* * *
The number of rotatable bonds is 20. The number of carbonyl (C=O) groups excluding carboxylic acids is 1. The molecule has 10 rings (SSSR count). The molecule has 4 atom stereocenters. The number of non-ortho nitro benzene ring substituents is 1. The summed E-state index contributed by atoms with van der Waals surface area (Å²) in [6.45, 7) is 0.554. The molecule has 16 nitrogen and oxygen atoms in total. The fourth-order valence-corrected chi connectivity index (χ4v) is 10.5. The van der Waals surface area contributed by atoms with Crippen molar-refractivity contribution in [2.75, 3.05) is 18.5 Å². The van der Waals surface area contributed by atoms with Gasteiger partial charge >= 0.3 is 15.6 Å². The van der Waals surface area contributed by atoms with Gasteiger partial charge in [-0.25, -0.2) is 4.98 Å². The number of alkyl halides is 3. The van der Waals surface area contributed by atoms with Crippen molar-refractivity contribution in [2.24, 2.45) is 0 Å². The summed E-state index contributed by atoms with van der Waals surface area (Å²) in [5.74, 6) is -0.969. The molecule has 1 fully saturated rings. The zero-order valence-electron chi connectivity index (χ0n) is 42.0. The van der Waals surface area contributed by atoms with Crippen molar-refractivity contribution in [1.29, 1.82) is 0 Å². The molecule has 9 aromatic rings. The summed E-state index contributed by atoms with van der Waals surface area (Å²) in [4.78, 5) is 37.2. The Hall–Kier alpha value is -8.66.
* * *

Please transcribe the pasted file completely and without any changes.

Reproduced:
The number of rotatable bonds is 20. The number of carbonyl (C=O) groups excluding carboxylic acids is 1. The molecule has 10 rings (SSSR count). The molecule has 4 atom stereocenters. The number of non-ortho nitro benzene ring substituents is 1. The summed E-state index contributed by atoms with van der Waals surface area (Å²) in [6.45, 7) is 0.554. The molecule has 16 nitrogen and oxygen atoms in total. The fourth-order valence-corrected chi connectivity index (χ4v) is 10.5. The van der Waals surface area contributed by atoms with Crippen molar-refractivity contribution in [2.75, 3.05) is 18.5 Å². The van der Waals surface area contributed by atoms with Gasteiger partial charge >= 0.3 is 15.6 Å². The van der Waals surface area contributed by atoms with Gasteiger partial charge in [-0.25, -0.2) is 4.98 Å². The number of alkyl halides is 3. The van der Waals surface area contributed by atoms with Crippen molar-refractivity contribution in [2.24, 2.45) is 0 Å². The summed E-state index contributed by atoms with van der Waals surface area (Å²) in [5.74, 6) is -0.969. The molecule has 1 fully saturated rings. The zero-order valence-electron chi connectivity index (χ0n) is 42.0. The van der Waals surface area contributed by atoms with Crippen molar-refractivity contribution in [1.29, 1.82) is 0 Å². The molecule has 9 aromatic rings. The summed E-state index contributed by atoms with van der Waals surface area (Å²) in [4.78, 5) is 37.2. The Hall–Kier alpha value is -8.66.